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U.S. Military Aid Needed, Sihanouk Says : Cambodian Bolstering Position for Battle, New Round of Peace Talks

Times Staff Writer

Prince Norodom Sihanouk, the Cambodian resistance leader, said here Tuesday that he is seeking military aid from the United States to strengthen his position for battle in Cambodia and peace talks in France.

“Up to now we got from the United States of America non-lethal aid, but we want a few lethal aids,” Sihanouk said in English at a press conference at the state guest house in Beijing where he resides.

He said that his son, Prince Norodom Ranariddh, is now in Washington seeking weapons from the U.S. government.

Heads 3-Faction Coalition

Sihanouk said he still hopes for a comprehensive settlement of the decade-old Cambodian conflict. But it is possible, he said, that Vietnam may simply withdraw its troops from Cambodia, leaving forces of the Vietnamese-installed Cambodian government and the Cambodian resistance locked in battle.

Sihanouk heads an uneasy three-faction resistance coalition that in addition to his own forces includes the army of the Khmer Rouge, which ruled Cambodia with a murderous Communist regime from 1975 through 1978, and forces of the pro-Western leader Son Sann.

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The Khmer Rouge, armed by China, are by far the strongest of the guerrilla factions. But Sihanouk said that he and Son Sann hope to build up their armies with the help of the United States.

“In the Administration of President Bush, there are high-ranking personalities who are sympathetic to us--to Son Sann’s forces and to Sihanouk’s armed forces--so they want both nationalist armed forces to be better equipped and better armed,” Sihanouk said.

A major purpose of the news conference was to announce the formation of a High Council for National Defense, headed by Sihanouk, to ensure cooperation between the three resistance forces. Sihanouk said this is a step toward merging the three forces into a single army.

Son Sann and Khmer Rouge leader Khieu Samphan appeared with Sihanouk at the press conference in a show of unity. But Sihanouk acknowledged a possibility that they might again fall to fighting among themselves if they succeed in defeating their common enemies.

Sihanouk announced that the coalition has agreed to hold new peace talks in France with the Cambodian government of Premier Hun Sen. Representatives of each faction will meet in Paris next month, and then a meeting of top faction leaders or their personal representatives is planned for June or July, he said.

Little Progress Made

Two rounds of top-level talks among the Cambodian factions have taken place in Jakarta, Indonesia, with little visible progress.

But the Paris meeting would come after Soviet President Mikhail S. Gorbachev meets Chinese leader Deng Xiaoping in mid-May in Beijing, and the Beijing meeting could establish the framework of a Cambodian settlement.

Support from the Soviet Union has been essential for Vietnam’s intervention in Cambodia, while China has provided support to resistance forces. Both the Soviet Union and China now want to end the conflict. Hanoi has promised to pull its troops out of Cambodia by September if there is a political settlement.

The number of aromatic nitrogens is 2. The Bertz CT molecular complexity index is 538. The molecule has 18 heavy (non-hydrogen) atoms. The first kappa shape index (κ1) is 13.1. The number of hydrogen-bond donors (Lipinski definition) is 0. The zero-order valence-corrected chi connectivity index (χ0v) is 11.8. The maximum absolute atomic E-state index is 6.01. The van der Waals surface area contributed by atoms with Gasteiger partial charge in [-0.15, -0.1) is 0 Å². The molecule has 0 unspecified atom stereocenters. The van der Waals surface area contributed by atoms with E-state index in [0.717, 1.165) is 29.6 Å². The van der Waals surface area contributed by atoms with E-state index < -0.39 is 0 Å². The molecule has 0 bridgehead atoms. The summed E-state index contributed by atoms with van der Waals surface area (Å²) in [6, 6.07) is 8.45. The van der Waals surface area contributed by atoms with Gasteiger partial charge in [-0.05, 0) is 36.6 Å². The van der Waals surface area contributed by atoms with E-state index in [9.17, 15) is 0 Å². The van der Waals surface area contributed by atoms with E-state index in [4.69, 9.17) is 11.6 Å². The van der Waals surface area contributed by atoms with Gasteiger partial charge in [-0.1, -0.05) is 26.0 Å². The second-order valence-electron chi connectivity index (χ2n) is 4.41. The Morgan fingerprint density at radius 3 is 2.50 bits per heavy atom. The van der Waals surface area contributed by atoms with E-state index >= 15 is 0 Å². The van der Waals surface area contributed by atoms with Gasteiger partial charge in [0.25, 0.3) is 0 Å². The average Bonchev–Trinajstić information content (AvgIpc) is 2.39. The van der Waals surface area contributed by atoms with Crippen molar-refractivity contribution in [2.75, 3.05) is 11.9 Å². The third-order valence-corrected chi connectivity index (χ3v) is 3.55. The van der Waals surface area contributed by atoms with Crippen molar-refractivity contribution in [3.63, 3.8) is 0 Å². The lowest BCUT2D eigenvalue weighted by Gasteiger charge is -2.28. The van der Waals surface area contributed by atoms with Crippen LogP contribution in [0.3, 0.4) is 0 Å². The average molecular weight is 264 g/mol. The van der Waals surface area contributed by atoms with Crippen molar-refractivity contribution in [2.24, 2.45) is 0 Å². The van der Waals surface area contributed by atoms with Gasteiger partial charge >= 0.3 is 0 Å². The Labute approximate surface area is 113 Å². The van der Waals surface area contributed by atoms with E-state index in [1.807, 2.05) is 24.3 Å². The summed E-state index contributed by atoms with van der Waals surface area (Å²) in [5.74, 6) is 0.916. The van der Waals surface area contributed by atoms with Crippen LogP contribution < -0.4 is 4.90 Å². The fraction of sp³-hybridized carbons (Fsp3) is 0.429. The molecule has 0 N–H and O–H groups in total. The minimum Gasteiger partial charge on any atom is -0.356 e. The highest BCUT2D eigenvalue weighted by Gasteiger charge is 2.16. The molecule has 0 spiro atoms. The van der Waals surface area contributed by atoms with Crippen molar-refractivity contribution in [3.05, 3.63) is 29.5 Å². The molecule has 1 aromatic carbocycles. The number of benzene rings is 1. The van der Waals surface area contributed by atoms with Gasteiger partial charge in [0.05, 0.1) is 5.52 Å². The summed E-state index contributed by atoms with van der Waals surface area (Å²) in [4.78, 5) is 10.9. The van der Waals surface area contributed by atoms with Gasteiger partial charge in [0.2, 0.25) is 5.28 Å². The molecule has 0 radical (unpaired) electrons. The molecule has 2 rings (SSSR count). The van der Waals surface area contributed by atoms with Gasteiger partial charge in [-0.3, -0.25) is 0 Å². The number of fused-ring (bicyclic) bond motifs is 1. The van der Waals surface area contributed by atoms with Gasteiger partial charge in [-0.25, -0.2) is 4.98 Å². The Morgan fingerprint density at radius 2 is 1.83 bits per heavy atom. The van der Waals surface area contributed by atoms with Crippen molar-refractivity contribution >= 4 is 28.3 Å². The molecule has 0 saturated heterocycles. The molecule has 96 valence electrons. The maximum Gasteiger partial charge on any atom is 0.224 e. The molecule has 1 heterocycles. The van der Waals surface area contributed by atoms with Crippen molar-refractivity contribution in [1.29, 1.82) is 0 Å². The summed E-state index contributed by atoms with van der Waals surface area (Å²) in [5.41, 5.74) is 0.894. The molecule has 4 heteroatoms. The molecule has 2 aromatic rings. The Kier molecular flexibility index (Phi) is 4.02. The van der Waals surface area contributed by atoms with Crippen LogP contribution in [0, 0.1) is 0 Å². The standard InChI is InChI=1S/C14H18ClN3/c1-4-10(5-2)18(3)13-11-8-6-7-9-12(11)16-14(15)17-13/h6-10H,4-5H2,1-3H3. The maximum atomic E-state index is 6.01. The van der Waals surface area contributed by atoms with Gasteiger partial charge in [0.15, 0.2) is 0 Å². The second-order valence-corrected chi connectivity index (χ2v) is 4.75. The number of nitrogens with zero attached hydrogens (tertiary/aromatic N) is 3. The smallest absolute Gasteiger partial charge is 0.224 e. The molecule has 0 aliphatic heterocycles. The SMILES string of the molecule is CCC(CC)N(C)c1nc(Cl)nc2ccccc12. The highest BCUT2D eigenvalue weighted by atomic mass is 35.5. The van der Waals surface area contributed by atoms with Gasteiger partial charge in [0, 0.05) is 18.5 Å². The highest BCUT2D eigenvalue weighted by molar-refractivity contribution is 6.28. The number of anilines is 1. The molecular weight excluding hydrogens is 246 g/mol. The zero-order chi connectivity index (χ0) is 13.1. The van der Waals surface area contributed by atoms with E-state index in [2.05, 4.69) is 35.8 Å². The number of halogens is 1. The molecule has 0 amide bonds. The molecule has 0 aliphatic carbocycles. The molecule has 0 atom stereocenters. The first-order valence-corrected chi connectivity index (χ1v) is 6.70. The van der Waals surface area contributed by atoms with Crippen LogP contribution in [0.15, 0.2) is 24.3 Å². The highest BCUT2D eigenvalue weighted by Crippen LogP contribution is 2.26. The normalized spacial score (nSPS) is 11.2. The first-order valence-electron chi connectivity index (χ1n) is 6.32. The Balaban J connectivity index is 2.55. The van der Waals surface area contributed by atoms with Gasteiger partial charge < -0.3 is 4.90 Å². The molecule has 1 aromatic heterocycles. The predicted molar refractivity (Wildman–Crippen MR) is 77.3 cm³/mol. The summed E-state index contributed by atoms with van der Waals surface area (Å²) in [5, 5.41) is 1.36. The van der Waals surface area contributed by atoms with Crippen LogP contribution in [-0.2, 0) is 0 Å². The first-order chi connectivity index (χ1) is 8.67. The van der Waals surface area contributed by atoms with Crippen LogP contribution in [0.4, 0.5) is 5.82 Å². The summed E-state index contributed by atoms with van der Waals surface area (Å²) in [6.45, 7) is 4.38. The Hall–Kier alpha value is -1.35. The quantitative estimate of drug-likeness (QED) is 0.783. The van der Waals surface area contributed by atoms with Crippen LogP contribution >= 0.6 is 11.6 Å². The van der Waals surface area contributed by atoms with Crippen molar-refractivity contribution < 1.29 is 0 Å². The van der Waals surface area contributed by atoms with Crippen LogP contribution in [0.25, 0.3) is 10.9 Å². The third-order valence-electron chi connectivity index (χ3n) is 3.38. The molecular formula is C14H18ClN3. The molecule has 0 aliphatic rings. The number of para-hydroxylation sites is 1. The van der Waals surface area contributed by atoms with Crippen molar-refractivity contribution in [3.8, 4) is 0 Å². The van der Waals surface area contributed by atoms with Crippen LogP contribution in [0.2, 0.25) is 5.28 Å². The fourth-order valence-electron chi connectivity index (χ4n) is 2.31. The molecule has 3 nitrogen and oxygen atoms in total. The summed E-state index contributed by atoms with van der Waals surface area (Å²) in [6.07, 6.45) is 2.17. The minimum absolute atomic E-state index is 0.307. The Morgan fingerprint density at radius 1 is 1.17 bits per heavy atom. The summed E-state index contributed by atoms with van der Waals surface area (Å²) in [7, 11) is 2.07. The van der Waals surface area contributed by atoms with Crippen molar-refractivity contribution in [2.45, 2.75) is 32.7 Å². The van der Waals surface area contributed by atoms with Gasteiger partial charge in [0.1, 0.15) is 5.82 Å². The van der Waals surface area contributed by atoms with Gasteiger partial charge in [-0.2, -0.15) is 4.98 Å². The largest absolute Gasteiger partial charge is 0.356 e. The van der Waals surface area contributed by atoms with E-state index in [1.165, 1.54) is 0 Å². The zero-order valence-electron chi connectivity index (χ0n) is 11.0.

There have also been reports that Hanoi and Beijing have privately reached agreement that Vietnam will withdraw by September, even in the absence of an internal Cambodian settlement, and China in return will end its aid to the resistance forces.

This scenario, Sihanouk said, would resemble the current situation in Afghanistan, where Soviet forces have withdrawn and the Kabul government is fighting for survival against guerrilla forces. He predicted that in such a situation, the Cambodian resistance would defeat the Phnom Penh government.

“If we have to do that, we will do that--Afghan style,” he said.

But with Khieu Samphan sitting by his side, Sihanouk also acknowledged that his forces and those of the Khmer Rouge might clash in the future.

There has been widespread international concern that the Khmer Rouge, as the strongest guerrilla faction, might try to push its coalition partners aside and retake absolute power in the wake of a Vietnamese withdrawal.

The Khmer Rouge, under the leadership of Pol Pot, has been blamed for the deaths of a million or more Cambodians in the 3 1/2 years it ruled the country. Pol Pot has officially retired from the Khmer Rouge leadership, but he is believed to retain great influence over the shadowy organization.

Sihanouk said he will not accept Pol Pot in any future government and that Khieu Samphan has agreed on behalf of the Khmer Rouge that Pol Pot will remain in retirement.

“If they break their promise, my army, under the command of my son Ranariddh, will fight them . . . (though) we may not win,” Sihanouk said.

Khieu Samphan sat smiling while Sihanouk spoke of Pol Pot, then endorsed Sihanouk’s comments as “very fair.”

Khieu Samphan also sought to explain why the Khmer Rouge is willing to place itself under Sihanouk’s leadership and promote his peace plan, which seeks a government coalition encompassing all Cambodian factions and the introduction of U.N. peacekeeping forces.

A Struggle for Country

“The present struggle of our people is not a struggle for ideology,” Khieu Samphan said. “It is a struggle for the survival of Cambodia. . . . We need unity inside Cambodia to be able to defend Cambodia, and we also need the support of the international community. Therefore we have to have a strategy, a policy, which is in conformity with these realities.”

Sihanouk said that he, Khieu Samphan and Son Sann plan to give a banquet for Thai Prime Minister Chatchai Choonhawan, who arrived in Beijing on Tuesday evening for talks with Chinese leaders that are expected to focus on Cambodia.


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